In addition to keeping track of my own wildlife sightings, I have obtained a diary for 2016 that can be used by other members of the Visitor Welcome Team to note down what they see. I hope to collate the data and send it off to the local records centre and the county recorders. I am also encouraging other staff, volunteers and visitors to add in their sightings too, through word of mouth and writing a small piece for the Wimpole Herald (the in-house newsletter). I have had great fun creating it as I have cut out pictures of British wildlife from some old BBC Wildlife Magazines, and have stuck them in and annotated them. Good learning experience for me, and hopefully others will enjoy flicking through it during the quiet moments at work.

A last note on Wimpole. I had my first lunch break in the restaurant this week, and it was delicious! Sitting with the Head Gardener and his wife, they informed me that the soup was made from squash they had grown. How wonderful! Plus the homemade foccacia and cheese scone were scrumptious! I should treat myself to lunch there more often!

One freezing day, we decided it would be a good idea to visit RSPB Fen Drayton Lakes. It was lovely, but I am not particularly good at standing still in the cold waiting for a Short-eared Owl (Asio flammeus) to appear. I went for a wander instead to keep warm and to practice my bird identification skills.

Last but not least, I want to share the good news that I have already completed one of my 2016 Wildlife Resolutions! I took part in the BSBI New Year Plant Hunt, although I will admit that Ryan Clark had to help with the identification of many of them. I did recognise a good few though, such as the beautiful Blackthorn flower (Prunus spinosa), plus some other wildlife about. A male Kestrel (Falco tinnunculus) taking a break from hunting and a group of Long-tailed Tits (Aegithalos caudatus). Sadly I only have blurry photos of the last, the combination of amateur photographer, fast-moving birds and poor lighting does not work well.

So long and thanks for all the proverbial fish, Part One

Having been visited by my parents, packed up my belongings in Dorset, finished my job, had a mad couple of days getting my car fixed, and finally moved house, I have finally got to the end of a very hectic couple of weeks. Despite being so busy, I have still managed to get out and about to see some wildlife!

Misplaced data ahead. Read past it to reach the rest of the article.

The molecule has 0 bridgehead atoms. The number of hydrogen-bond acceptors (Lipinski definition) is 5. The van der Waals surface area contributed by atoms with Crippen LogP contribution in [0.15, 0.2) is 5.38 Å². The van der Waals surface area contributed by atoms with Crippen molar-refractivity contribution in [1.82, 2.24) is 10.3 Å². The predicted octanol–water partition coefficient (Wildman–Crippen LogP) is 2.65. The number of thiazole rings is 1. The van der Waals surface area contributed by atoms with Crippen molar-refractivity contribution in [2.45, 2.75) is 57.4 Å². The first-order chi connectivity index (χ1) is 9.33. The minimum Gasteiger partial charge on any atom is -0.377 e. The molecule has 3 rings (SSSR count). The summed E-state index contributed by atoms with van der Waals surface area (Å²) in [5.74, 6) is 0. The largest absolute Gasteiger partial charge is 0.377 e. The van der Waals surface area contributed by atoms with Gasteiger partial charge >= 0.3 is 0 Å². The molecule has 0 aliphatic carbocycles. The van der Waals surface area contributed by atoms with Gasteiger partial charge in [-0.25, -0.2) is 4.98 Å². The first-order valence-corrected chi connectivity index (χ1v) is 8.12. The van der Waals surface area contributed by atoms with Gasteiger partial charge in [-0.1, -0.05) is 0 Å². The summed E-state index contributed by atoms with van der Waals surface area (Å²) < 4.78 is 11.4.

w/c 5th October 2015

A great start to week at the Chesil Beach Centre. Despite getting confused by Sophie’s directions to the Starry Smooth-Hound shark (Mustelus asterias) as I thought she meant the other bridge, I had a lovely wander looking at crabs and picking up litter. I also spotted my first Brent Geese (Branta bernicla) of the autumn, though they were pretending to be interior design (flying ducks anyone?).

I swapped locations and spent a few days at Lorton Meadows, managing to spot two Roe Deer (Capreolus capreolus) from the office! They can often be seen grazing in the play / picnic / pond area. Whilst a bit cautious, they spent a fair bit of time there before disappearing into other fields.

A new experience for me when our wildlife camera person came to check that the Barn Owl (Tyto alba) box and camera were still in good condition (they are), and I got to go up into the loft. Ignoring the anxious voice inside me muttering about heights, I went up and looked at the box for the first time – in which we found seven Small Tortoiseshell butterflies (Aglais urticae) hibernating!

As the name suggests, at the end of the week came the weekend! Sadly it was my last full weekend in Dorset but I made the most of it! My parents came down to see me and amongst visiting awesome places, we also went out to local restaurants and watched a sunset over the Fleet. Our first location of awesomeness was RSPB Arne Nature Reserve in the Purbeck area of Dorset. I have been meaning to visit for ages and despite a touch of chill in the day, it was fantastic – dragonflies, birds, fungi, deer and more!

The weekend wasn’t over yet though! Oh no, we also went to watch Motor X on Weymouth Beach followed by a visit to Portland Castle! Naturally, I was most interested in seeing what wildlife was about, but I did enjoy reading about the castle’s history, using their interpretation and playing (well, winning) a game of Nine Men’s Morris with my dad. The game is basically a big version of Noughts and Crosses, and was good fun to play. I am tempted to make my own set!

Crossing the bridge to see the rest of the gardens, I found a ladybird wandering around on a bush. The proceeded to find another 100+ ladybirds – some in larvae form, some as pupae and some as adults. I found three different species, but also a couple of different versions of some species. For example, the Ten-Spot Ladybird (Adalia 10-punctata) has a few possible colour variations. Flick through the photos below for the identifications, or you can look at my Twitter thread on them.

The larvae look like they are quite evil, don’t you think?